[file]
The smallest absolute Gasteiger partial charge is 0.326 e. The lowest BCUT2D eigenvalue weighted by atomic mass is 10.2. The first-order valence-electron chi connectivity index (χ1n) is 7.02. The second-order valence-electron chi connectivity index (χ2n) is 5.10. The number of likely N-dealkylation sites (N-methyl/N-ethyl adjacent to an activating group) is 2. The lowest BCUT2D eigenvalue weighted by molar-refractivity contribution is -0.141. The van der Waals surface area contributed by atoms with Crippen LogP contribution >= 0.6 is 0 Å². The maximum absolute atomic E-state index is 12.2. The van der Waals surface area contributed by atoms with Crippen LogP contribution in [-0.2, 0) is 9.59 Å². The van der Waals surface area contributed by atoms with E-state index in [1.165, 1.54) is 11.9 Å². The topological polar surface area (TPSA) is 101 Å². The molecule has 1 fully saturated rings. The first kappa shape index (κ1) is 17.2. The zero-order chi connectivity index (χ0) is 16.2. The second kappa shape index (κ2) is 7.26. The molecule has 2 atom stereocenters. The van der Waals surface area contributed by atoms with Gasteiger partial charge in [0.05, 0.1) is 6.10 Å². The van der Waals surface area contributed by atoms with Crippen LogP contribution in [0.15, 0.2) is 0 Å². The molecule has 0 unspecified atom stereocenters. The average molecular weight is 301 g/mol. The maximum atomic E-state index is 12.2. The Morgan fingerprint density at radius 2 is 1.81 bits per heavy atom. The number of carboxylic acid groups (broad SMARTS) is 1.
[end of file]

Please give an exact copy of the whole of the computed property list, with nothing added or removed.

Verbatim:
The smallest absolute Gasteiger partial charge is 0.326 e. The lowest BCUT2D eigenvalue weighted by atomic mass is 10.2. The first-order valence-electron chi connectivity index (χ1n) is 7.02. The second-order valence-electron chi connectivity index (χ2n) is 5.10. The number of likely N-dealkylation sites (N-methyl/N-ethyl adjacent to an activating group) is 2. The lowest BCUT2D eigenvalue weighted by molar-refractivity contribution is -0.141. The van der Waals surface area contributed by atoms with Crippen LogP contribution >= 0.6 is 0 Å². The maximum absolute atomic E-state index is 12.2. The van der Waals surface area contributed by atoms with Crippen LogP contribution in [-0.2, 0) is 9.59 Å². The van der Waals surface area contributed by atoms with E-state index in [1.165, 1.54) is 11.9 Å². The topological polar surface area (TPSA) is 101 Å². The molecule has 1 fully saturated rings. The first kappa shape index (κ1) is 17.2. The zero-order chi connectivity index (χ0) is 16.2. The second kappa shape index (κ2) is 7.26. The molecule has 2 atom stereocenters. The van der Waals surface area contributed by atoms with Gasteiger partial charge in [0.05, 0.1) is 6.10 Å². The van der Waals surface area contributed by atoms with Crippen LogP contribution in [0.15, 0.2) is 0 Å². The molecule has 0 unspecified atom stereocenters. The average molecular weight is 301 g/mol. The maximum atomic E-state index is 12.2. The Morgan fingerprint density at radius 2 is 1.81 bits per heavy atom. The number of carboxylic acid groups (broad SMARTS) is 1.